The Confederate Burial trench at Iuka

The Lost Cause performing at the Iuka memorial Service

Commander receives certificate

2nd Lt. Commander Larry McDaniel receives a Certificate of Commendation for his work with the Order of Stars and Bars from Larry Jolly and Chris Cummings.

Mississippi Does Not Have a Monument at Shiloh
We need your help. This is an appeal to those of you with heritage and honor. Mississippi does not have a monument at Shiloh National Battlefield to honor all the brave soliders who fought and died there.
The Mississippi Legislature passed a bill July 2010, saying they will match up to $250,000 of what we raise. There is over $30,000 that has been raised so far for this project, but we have a long way to go. We need to do this to honor all the brave confederate soliders from Mississippi who fought and died at The Battle of Shiloh. Learn how to donate and get more information here

SCV Honors Dalton as "Real Grandson"

Arthur C. Dalton Jr., recently became the Camp's 2nd Real Grandson. Dalton's grandfather was Pvt.Solomon Alonzo Dalton of Company C., 26th Mississippi Infantry. He joined the Confederate forces at Iuka on August 24, 1861.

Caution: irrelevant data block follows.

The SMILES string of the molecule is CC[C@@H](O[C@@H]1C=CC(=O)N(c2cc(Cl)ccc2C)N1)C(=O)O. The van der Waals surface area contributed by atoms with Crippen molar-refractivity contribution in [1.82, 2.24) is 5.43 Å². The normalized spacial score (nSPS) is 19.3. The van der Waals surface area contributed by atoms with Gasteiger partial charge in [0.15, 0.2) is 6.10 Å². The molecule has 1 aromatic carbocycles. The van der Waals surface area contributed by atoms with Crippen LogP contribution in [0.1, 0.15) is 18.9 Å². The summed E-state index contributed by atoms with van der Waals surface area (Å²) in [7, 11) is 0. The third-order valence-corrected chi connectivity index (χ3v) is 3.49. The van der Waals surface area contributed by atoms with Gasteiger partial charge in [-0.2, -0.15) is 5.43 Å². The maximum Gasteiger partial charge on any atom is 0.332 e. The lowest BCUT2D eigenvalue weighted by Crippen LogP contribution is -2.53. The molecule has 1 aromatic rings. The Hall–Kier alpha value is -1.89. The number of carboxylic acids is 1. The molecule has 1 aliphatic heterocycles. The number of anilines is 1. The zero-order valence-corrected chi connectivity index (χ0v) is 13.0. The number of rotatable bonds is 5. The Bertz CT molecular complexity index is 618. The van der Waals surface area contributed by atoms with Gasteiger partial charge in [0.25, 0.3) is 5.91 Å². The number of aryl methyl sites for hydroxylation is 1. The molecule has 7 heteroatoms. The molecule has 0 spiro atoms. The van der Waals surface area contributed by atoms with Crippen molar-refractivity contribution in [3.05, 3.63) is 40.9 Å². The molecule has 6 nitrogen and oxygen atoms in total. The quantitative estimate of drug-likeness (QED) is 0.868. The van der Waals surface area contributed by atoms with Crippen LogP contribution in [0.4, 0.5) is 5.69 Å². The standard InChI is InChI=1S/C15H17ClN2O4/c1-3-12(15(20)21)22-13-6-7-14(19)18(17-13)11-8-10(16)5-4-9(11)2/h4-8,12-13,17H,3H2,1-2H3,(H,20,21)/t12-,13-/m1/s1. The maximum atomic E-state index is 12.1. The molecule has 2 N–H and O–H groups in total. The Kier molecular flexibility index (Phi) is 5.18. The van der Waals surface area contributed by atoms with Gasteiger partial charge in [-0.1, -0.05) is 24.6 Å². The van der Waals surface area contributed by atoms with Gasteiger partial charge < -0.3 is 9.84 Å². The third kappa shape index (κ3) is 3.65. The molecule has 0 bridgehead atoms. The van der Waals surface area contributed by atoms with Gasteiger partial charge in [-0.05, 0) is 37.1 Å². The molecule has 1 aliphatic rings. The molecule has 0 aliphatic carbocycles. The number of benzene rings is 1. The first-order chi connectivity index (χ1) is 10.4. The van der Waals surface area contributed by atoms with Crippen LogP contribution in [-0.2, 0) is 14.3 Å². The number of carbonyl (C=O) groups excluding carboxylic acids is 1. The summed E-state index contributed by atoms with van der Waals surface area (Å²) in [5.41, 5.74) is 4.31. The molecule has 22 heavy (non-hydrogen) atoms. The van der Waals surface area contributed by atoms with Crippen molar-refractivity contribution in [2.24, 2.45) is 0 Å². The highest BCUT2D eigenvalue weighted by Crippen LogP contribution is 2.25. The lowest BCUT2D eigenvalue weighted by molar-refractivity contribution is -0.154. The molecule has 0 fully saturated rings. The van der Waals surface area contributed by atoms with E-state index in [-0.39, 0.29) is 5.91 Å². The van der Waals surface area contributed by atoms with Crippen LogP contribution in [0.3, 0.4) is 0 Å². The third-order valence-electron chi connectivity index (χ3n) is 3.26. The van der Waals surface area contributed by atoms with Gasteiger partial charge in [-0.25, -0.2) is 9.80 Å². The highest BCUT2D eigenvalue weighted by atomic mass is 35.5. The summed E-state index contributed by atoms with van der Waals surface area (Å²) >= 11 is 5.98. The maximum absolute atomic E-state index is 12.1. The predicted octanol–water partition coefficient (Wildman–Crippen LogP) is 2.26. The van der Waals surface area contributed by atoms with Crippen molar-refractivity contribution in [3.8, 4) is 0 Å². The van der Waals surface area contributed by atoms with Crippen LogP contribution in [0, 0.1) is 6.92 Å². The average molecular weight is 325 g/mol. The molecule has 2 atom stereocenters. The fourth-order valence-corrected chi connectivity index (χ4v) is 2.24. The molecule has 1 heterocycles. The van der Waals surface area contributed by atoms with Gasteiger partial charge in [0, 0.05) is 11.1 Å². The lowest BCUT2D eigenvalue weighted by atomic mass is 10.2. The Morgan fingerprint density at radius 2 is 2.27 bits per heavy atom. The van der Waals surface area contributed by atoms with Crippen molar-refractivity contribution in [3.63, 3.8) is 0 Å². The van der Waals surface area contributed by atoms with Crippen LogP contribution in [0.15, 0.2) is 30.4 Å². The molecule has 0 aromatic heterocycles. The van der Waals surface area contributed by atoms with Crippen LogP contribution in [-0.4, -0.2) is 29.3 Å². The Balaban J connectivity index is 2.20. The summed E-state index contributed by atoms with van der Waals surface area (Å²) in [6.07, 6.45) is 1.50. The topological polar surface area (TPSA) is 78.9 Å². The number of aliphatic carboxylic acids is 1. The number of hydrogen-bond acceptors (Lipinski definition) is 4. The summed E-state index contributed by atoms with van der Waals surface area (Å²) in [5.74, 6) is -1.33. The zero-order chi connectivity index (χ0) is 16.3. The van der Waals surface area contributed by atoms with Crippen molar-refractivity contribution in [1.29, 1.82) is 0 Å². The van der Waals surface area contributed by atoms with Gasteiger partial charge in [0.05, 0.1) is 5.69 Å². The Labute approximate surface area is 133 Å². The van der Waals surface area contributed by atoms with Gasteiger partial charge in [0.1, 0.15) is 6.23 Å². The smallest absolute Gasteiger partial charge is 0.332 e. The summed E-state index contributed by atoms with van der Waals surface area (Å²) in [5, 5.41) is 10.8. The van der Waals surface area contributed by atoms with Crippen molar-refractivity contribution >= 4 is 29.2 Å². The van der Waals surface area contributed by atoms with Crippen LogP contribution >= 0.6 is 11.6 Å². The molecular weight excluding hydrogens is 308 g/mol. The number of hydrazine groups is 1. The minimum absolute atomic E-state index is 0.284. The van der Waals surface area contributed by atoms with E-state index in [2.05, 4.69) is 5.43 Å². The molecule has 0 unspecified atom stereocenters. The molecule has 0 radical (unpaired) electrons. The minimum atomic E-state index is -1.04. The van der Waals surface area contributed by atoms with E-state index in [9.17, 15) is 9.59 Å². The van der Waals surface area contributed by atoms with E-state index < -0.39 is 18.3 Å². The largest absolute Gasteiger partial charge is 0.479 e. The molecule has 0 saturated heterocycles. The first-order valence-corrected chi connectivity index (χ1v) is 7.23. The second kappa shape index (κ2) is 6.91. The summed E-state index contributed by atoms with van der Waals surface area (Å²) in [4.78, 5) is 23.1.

"The 26th Mississippi fought in many major battles of the war, including Fort Donelson in 1862, Jackson, Mississippi in 1863; the Wilderness, Cold Harbor and Petersburg, Virginia in 1864" said Camp Commander Larry Mangus.
Private Dalton was captured at Petersburg on April 2, 1865, when the city fell to Union troops under General U.S. Grant after a nearly year long siege. He was sent to the infamous prison at Point Lookout, Maryland.
After signing an Oath of Allegiance, he was released on June 1, 1865. He returned to his home in Tishomingo County.
The soldier's grandson, Arthur Dalton is a life long resident of Alcorn County. He worked for the Alcorn County Electric Power Association and has been a member of the Col. Rogers Camp since 1993.

SCV honors Worsham as "Real Grandson"